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Author Davis, S. R.; Bourassa, M. A.; Atlas, R.; Ardizzone, J.; Brin, E.; O'Brien, J. J.; Zierden, D. F.
Title Near-realtime sea surface pressure Fields from NASA's SeaWinds scatterometer and their impact in NWP Type $loc['typeReport']
Year 2003 Publication Abbreviated Journal
Volume Issue Pages 01:20-21
Keywords
Abstract
Address
Corporate Author Thesis
Publisher World Meteorological Organization Place of Publication Geneva, Switzerland Editor Ritchie, H.
Language Summary Language Original Title
Series Editor Series Title CAS/JSC Working Group on Numerical Experimentation, Research Activities in Atmospheric and Oceanic Modeling Abbreviated Series Title
Series Volume Series Issue Edition
ISSN ISBN Medium
Area Expedition Conference
Funding Approved $loc['no']
Call Number COAPS @ mfield @ Serial 876
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Author Davis, X. J.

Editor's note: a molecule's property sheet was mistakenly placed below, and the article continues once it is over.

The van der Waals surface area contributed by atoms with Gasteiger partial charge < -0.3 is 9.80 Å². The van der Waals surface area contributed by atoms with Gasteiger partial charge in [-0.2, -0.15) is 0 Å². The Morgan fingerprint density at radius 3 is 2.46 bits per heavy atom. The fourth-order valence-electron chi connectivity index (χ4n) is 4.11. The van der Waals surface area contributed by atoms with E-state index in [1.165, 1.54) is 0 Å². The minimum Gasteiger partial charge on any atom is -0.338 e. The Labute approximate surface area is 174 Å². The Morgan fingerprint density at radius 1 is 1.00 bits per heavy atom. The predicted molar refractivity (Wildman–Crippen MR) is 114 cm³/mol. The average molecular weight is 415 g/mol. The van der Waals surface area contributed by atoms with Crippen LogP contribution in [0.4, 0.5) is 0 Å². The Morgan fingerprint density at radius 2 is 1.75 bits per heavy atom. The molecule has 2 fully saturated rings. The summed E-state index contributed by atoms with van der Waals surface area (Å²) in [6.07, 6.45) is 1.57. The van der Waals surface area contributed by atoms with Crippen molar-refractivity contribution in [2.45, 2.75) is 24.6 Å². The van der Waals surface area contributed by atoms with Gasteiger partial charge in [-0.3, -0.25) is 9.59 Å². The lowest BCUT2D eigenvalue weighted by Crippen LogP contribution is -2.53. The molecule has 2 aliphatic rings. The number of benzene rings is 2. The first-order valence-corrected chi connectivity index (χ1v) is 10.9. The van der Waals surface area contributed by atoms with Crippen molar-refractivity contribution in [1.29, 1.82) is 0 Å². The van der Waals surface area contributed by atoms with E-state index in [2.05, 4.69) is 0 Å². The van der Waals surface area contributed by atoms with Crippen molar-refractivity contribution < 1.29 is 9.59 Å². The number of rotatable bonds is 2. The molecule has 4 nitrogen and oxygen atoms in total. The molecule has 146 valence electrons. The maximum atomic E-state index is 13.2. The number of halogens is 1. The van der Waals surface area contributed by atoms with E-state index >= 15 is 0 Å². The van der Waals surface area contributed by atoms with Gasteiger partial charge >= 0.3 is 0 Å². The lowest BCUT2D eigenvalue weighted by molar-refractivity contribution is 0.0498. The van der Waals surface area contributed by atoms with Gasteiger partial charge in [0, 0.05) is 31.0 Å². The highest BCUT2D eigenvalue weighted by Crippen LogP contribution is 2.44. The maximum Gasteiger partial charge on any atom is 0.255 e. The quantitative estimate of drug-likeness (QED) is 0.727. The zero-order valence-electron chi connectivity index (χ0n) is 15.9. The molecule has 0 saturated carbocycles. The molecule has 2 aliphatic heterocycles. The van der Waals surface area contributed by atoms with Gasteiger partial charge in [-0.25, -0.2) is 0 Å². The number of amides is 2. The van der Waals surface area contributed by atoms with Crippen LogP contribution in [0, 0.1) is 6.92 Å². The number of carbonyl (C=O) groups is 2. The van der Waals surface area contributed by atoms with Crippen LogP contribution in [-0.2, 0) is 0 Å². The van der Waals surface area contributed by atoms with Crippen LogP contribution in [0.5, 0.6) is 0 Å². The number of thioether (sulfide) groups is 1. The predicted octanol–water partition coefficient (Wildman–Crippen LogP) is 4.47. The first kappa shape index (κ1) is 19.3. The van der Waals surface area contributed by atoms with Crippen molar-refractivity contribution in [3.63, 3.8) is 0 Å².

Title Evaluation of wind products for forcing coastal ocean models Type $loc['typeManuscript']
Year 2002 Publication Abbreviated Journal
Volume Issue Pages
Keywords
Abstract
Address Department of Oceanography
Corporate Author Thesis $loc['Master's thesis']
Publisher Florida State University Place of Publication Tallahassee, FL Editor
Language Summary Language Original Title
Series Editor Series Title Abbreviated Series Title
Series Volume Series Issue Edition
ISSN ISBN Medium
Area Expedition Conference
Funding Approved $loc['no']
Call Number COAPS @ mfield @ Serial 628
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Author De Souza-Machado, S.; Tangborn, A.; Sura, P.; Hepplewhite, C.; Strow, L.L.
Title Non-Gaussian Analysis of Observations from the Atmospheric Infrared Sounder Compared with ERA and MERRA Reanalyses Type $loc['typeJournal Article']
Year 2017 Publication Journal of Applied Meteorology and Climatology Abbreviated Journal J. Appl. Meteor. Climatol.
Volume 56 Issue 5 Pages 1463-1481
Keywords Satellite observations; Statistical techniques; Reanalysis data; Stochastic models
Abstract
Address
Corporate Author Thesis
Publisher Place of Publication Editor
Language Summary Language Original Title
Series Editor Series Title Abbreviated Series Title
Series Volume Series Issue Edition
ISSN 1558-8424 ISBN Medium